Chateaubriand's memoirs, XXV, 8

Free texts and images.
Jump to: navigation, search

XXV, 7 << Chateaubriand's memoirs >> XXV, 9

Mémoires d'Outre-tombe

Book XXV, chapter 8
Meetings at Piet’s

Due to a meeting of minds, a close one at that time, camaraderie was established between the minority groupings in both Chambers. France educated itself concerning representative government: as I was so foolish as to stick to the letter of it, and felt a veritable passion for it, to my detriment, I supported those who espoused it, without concerning myself as to whether they exhibited in their opposition more of human motive than the pure love I conceived for the Charter; not that I was a complete fool, but I did idealize my mistress, and I would have traversed the flames to take her in my arms. It was during this constitutional fit, in 1816, that I met Monsieur de Villèle. He was calmer; he controlled his ardour; he also intended to win freedom; but he laid siege by rule; he cut trenches methodically; while I, who desired to assault the place, I scaled ladders and was often hurled down into the moat.

I encountered Monsieur de Villèle for the first time at the Duchesse de Lévi’s. He had become leader of the Royalist opposition in the elected Chamber, as I was in the hereditary Chamber. Monsieur de Corbière was a friend of his. That gentleman never left his side, and people spoke of Villèle and Corbière, as one says Orestes and Pylades, or Euryalus and Nisus.

To enter into fastidious detail regarding people whose names one will have forgotten tomorrow would be a foolish vanity. Obscure and tedious events, that one thinks of immense interest, and that interest no one; past machinations, that led to no major outcome, ought to be left to those happy optimists who consider themselves to be or have been the world’s object of attention.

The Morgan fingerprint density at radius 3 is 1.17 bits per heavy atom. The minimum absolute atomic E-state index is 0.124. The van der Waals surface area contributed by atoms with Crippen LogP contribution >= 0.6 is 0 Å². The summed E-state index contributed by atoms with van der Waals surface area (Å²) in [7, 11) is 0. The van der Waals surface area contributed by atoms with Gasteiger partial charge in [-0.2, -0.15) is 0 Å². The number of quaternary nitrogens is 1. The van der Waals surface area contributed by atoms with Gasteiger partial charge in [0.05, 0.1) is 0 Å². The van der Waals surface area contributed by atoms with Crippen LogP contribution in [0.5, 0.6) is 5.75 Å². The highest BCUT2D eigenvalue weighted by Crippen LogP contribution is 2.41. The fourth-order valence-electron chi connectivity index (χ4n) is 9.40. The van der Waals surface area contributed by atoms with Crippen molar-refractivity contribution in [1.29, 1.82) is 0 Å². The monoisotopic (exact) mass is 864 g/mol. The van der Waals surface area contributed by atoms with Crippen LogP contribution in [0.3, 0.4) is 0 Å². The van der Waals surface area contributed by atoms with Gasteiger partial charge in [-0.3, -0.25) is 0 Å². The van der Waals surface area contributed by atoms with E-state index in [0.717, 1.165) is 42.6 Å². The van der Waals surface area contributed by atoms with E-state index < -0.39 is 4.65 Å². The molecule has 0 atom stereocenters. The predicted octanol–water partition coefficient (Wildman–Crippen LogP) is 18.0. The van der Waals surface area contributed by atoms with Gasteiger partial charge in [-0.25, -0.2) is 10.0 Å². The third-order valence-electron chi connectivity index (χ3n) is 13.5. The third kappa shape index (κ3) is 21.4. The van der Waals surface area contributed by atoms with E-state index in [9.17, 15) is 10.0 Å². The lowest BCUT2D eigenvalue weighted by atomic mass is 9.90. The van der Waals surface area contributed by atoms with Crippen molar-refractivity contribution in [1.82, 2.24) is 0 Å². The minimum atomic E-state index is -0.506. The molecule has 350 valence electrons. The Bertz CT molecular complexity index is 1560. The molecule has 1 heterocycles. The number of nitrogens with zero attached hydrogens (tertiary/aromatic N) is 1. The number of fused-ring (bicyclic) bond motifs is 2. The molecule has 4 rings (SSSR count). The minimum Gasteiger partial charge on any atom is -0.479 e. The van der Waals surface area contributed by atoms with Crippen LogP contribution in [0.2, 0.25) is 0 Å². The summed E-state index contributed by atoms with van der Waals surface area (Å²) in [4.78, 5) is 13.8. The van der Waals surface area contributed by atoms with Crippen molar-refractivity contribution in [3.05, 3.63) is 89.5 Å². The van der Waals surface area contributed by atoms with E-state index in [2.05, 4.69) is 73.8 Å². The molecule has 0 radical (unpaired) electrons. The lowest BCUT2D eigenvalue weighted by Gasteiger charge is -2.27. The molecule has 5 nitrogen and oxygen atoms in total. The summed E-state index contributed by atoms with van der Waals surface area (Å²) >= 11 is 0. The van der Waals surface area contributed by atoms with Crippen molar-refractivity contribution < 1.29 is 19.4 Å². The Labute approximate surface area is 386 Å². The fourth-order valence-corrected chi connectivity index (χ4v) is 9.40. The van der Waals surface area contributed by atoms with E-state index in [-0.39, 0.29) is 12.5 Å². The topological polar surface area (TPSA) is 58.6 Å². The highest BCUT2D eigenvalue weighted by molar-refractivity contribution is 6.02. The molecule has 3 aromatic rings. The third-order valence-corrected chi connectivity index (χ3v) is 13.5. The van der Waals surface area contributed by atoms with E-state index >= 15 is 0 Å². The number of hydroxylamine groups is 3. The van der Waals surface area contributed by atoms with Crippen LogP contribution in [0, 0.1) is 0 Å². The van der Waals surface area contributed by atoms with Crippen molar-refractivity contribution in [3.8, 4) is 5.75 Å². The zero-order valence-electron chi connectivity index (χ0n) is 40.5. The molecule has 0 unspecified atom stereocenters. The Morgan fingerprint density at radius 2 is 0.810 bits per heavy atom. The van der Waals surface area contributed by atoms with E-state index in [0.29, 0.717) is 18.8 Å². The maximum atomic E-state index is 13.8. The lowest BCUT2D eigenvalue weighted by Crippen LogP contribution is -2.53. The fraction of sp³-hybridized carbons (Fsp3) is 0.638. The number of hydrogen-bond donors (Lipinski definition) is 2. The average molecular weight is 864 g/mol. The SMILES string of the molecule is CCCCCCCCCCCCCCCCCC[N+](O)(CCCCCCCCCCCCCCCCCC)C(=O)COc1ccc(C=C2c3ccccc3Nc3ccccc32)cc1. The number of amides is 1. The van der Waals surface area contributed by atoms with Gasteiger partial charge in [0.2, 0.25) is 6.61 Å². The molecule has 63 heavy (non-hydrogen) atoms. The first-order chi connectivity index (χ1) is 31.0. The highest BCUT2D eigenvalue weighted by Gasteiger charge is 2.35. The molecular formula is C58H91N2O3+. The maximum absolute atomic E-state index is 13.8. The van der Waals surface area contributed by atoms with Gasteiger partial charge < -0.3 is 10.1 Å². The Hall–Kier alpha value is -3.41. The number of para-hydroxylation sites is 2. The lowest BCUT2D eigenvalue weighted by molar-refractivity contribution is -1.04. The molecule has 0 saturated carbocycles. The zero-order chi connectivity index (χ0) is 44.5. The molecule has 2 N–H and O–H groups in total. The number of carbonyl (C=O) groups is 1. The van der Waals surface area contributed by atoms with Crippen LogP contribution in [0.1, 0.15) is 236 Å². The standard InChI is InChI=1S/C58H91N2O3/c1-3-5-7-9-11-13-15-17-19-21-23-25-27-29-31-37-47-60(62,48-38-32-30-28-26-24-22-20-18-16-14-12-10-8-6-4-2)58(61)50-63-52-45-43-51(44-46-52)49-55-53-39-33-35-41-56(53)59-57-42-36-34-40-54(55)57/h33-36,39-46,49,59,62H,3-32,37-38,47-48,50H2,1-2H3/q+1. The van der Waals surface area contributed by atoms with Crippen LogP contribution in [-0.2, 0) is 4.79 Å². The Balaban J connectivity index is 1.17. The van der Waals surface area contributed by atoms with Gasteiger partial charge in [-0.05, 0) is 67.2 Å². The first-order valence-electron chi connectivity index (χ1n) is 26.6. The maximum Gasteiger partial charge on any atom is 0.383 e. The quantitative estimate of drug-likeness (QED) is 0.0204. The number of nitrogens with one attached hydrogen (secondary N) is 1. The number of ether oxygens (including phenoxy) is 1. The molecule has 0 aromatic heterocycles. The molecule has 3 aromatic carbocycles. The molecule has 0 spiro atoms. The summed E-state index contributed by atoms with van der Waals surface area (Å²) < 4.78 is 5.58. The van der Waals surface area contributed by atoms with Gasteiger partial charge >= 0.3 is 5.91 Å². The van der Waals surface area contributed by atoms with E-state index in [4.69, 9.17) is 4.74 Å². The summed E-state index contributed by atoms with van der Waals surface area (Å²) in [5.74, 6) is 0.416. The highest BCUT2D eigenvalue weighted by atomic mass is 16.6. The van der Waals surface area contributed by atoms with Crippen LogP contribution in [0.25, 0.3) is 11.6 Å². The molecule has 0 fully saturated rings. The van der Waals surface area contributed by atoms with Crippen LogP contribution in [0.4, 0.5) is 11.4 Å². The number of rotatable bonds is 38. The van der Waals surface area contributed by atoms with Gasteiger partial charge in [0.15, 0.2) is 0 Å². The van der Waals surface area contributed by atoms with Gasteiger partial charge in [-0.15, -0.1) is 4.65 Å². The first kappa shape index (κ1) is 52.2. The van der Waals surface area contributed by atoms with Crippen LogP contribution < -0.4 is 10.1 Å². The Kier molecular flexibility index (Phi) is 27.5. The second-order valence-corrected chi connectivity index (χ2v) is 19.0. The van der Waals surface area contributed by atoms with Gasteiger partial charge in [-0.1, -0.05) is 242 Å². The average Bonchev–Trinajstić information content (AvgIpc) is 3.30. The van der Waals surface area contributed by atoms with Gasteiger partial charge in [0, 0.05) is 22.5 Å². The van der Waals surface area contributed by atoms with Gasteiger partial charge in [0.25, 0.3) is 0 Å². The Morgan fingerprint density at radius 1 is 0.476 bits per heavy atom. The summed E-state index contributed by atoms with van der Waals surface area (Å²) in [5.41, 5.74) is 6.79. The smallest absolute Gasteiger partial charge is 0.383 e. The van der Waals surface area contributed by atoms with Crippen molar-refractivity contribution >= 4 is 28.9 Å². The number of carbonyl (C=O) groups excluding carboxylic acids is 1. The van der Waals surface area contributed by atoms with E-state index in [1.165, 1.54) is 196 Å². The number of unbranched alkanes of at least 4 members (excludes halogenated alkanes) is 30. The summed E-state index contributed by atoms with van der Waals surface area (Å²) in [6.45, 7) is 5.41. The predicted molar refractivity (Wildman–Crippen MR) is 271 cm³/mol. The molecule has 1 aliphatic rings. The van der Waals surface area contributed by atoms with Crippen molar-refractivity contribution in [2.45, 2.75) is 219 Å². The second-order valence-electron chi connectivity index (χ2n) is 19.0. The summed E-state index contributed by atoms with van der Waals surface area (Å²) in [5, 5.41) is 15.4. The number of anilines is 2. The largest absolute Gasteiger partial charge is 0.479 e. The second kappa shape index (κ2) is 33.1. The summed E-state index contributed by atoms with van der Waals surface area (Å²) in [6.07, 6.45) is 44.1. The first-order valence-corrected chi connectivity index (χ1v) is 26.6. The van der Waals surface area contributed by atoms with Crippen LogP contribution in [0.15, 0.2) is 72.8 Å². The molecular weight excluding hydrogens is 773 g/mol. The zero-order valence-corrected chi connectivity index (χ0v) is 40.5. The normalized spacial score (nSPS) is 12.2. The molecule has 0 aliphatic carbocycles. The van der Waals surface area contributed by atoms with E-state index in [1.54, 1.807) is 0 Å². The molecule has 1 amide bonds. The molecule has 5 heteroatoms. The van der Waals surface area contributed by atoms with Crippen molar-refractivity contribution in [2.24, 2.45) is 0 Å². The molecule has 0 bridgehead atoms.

Yet there were moments of pride when my arguments with Monsieur de Villèle seemed to me like the dissension between Marius and Sulla, or Caesar and Pompey. With the other members of the opposition, we quite often went to the Rue Thérèse, to spend the evening in discussion at Monsieur Piet’s. We would arrive in an extremely ugly mood, and would sit round the walls of a salon lit by a lamp which smoked. In that legislative fog, we talked of proposed laws, motions to be enacted, of approaches to be made to the secretariat, the administration, and various commissions. There was criticism on all sides. We looked considerably like those assemblies of the early church, as depicted by the enemies of the faith: we spewed out the direst news; we declared that things must change, that Rome would be troubled by division, that our armies would be defeated.

Monsieur de Villèle listened, summarised and concluded nothing: he was a great aid to business; a cautious sailor, he never set out to sea during a storm, and though he would enter a known harbour, skilfully, he could never have discovered the New World. I often remarked, regarding our discussions about the sale of church assets, that the most Christian among us were the most ardent in defending the constitutional position. Religion is a source of freedom: in Rome, the flamen dialis only wore only a hollow ring on his finger, because a solid ring might suggest a link of chain; on his clothing and his cap Jupiter’s high priest allowed no knots.

After a meeting, Monsieur de Villèle would withdraw, accompanied by Monsieur de Corbière. During those meetings, I studied many individuals, learnt many things, and occupied myself with the many subjects of our get-togethers: I was initiated into the elements of finance, something that I always sweated over; the army, the judicial system, and the administration. I left those conferences a little more of a Statesman and a little more persuaded of the poverty of all such science. All night long, half-asleep, I saw bald heads in various attitudes, the faces of those Solons, with various expressions on their visages, disarranged and separated from their bodies: it was all very respectable for sure; but I preferred the swallow that woke me in my youth and the Muses who filled my dreams: the rays of dawn, striking the swans in flight, that cast the shadows of those white birds onto a gilded wave; the rising sun appearing to me in Syria at the crest of a palm tree, as if in a phoenix’s nest, delighted me more.